- Strategic: Overall company vision and goals;
- Operational: Business strategy, planning, infrastructure, personnel, data and measurement; and
- Organizational: The business functions and the people behind them.
“The removal of Buying Group Blindness, and the shift to one revenue engine vehicle, has multiple benefits on organizations,” Cunningham said. “We’re seeing companies are driving 19% faster revenue growth and 15% higher profitability when they are aligned across the entire revenue engine.”
Executives Address Concerns In Martech Evolution, Strong Need For Quality Data
The day concluded with a thought-provoking conversation among a variety of seasoned B2B marketing practitioners discussing the topics and trends covered throughout the event. Moderated by Evan Liang, CEO of LeanData, the panel included:
- Joe Chernov, VP of Marketing, Pendo;
- Robin Ritenour, Global Head of Business Development, Partnerships and Channels, People.AI; and
- Jaime Punishill, CMO, Lionbridge.
When it came to Vajre's argument that "ABM is B2B," the panelists politely disagreed, saying that ABM is merely a strategy in marketing. However, Punishill stated that he doesn't believe ABM or B2B mean the same to any two people in a room. So, the opinion really depends on each person's definition of the two terms.
The evolution of martech was also a key topic discussed among the panelists. According to Ritenour, it all comes down to good data because, eventually, all the tools in the martech landscape are going to mimic one another.
"I think there will be a consolidation in the martech landscape," said Ritenour. "They're going to lose oxygen. The value they are going to have won't be their capability, but the data that they are generating. That will be the value in the next two years. It's not just the capability, but what is the data that you're getting from the technology."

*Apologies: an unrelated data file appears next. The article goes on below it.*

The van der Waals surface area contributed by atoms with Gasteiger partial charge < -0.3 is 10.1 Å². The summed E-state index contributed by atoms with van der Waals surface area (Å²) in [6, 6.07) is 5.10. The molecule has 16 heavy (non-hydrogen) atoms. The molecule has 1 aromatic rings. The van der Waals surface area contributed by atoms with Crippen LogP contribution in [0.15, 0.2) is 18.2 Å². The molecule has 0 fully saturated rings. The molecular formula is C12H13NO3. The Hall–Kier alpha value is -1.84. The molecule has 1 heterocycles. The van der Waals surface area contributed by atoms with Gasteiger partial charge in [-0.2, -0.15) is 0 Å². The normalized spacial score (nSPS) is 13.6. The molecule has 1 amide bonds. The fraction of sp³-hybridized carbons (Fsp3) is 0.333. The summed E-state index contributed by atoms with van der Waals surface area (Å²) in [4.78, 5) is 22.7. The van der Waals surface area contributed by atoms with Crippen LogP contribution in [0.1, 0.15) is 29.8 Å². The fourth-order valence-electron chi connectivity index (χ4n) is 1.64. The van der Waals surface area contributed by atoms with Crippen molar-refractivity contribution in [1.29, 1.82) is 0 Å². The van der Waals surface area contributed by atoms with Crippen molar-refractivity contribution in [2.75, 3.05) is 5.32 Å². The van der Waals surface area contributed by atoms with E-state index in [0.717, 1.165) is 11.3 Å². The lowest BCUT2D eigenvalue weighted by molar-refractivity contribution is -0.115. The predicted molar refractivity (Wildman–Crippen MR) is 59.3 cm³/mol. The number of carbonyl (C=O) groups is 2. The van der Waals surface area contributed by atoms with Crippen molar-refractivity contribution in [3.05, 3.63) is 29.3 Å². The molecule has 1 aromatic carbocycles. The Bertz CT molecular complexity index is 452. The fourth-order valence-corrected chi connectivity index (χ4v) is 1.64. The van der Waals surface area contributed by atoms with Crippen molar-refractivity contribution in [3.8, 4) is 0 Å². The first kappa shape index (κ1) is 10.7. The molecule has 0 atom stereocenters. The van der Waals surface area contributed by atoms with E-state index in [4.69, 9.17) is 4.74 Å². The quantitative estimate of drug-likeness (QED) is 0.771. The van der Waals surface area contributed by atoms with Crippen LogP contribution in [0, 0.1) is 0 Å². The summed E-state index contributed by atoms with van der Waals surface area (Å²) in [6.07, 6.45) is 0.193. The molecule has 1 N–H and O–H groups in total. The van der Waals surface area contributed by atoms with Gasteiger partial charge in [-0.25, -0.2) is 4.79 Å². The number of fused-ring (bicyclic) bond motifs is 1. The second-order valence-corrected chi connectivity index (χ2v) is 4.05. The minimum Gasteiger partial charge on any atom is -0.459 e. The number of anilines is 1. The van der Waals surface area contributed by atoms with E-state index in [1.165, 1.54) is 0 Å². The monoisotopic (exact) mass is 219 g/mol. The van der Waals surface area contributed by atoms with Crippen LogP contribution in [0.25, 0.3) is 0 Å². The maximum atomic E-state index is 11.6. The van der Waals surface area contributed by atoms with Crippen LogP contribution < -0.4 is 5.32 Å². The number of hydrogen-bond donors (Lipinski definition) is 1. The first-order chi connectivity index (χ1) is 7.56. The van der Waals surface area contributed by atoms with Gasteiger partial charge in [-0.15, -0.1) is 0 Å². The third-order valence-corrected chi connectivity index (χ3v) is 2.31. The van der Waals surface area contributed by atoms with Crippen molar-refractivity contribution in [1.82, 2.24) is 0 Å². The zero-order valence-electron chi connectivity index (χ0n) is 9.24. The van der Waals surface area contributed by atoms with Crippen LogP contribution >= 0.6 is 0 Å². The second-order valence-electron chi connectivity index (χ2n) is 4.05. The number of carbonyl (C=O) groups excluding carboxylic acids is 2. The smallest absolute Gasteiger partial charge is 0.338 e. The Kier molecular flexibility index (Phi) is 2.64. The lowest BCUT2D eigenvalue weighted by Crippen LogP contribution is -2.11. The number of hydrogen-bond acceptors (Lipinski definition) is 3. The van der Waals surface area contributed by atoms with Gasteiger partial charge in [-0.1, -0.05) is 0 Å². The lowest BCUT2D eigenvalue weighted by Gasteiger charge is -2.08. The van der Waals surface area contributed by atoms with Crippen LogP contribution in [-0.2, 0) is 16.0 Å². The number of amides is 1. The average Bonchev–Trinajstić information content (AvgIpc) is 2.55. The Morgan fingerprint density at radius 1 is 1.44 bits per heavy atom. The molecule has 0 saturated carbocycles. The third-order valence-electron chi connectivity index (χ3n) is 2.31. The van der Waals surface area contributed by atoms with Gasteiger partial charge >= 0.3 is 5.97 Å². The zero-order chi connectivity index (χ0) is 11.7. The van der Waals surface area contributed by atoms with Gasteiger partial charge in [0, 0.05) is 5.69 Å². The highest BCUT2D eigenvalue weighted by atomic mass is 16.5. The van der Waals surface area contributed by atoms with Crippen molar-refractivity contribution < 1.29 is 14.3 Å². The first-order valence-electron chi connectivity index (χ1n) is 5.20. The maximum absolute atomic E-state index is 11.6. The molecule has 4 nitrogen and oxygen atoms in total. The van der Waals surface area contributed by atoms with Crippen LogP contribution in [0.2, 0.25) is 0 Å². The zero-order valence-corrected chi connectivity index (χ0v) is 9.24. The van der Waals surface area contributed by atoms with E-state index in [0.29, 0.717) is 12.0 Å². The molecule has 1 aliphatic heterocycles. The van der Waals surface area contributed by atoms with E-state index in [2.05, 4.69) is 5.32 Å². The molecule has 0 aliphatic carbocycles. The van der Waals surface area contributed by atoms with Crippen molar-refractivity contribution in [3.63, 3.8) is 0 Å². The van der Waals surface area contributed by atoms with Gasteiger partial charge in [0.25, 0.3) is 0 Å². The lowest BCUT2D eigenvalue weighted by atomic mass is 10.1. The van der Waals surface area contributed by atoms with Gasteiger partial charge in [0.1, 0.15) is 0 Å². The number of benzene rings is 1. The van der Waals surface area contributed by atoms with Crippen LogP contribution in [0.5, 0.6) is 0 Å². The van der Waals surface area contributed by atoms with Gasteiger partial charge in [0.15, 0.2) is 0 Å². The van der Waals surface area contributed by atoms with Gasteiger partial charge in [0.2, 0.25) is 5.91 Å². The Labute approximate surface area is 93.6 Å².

The integration of tools is also a challenge, and marketers are focusing on how to get the most out of tech with as little as possible.
"The only thing most companies do worse than building stuff is integrating it," said Punishill. "[At Lionbridge], we are going to lean into as few partners as possible. When we're trying to get a sales org, board and CEO to believe in a new model, I can't throw 28 tools at them. All these tools are great, but the salespeople’s heads are spinning." Punishill concluded by saying it's important to ingest and execute one technology well.
Chernov added that another key challenge when it comes to martech is the pricing.
"On one hand, there are too many companies," he said. "On the other hand, the reconciliation is talked about, but it hasn't happened. But something is fundamentally wrong when we are using Marketo and our lead scoring tool costs more than Marketo. Whatever is next, there are people that are more plugged in to working on what's next, and they just replace whoever was shed from the previous layer. There is a lot to reconcile here."
Even with innovations like AI and intent coming into the technology space, success is not promised unless the data is there.
"The whole AI discussion is a moot point if you have [horrible] data," said Punishill. "Don’t underestimate how many philosophies and emotions are happening right now. There is no AI universe — no universe at all if you have crappy data. Trying to do anything with intent isn't going to do anything if you have crappy data."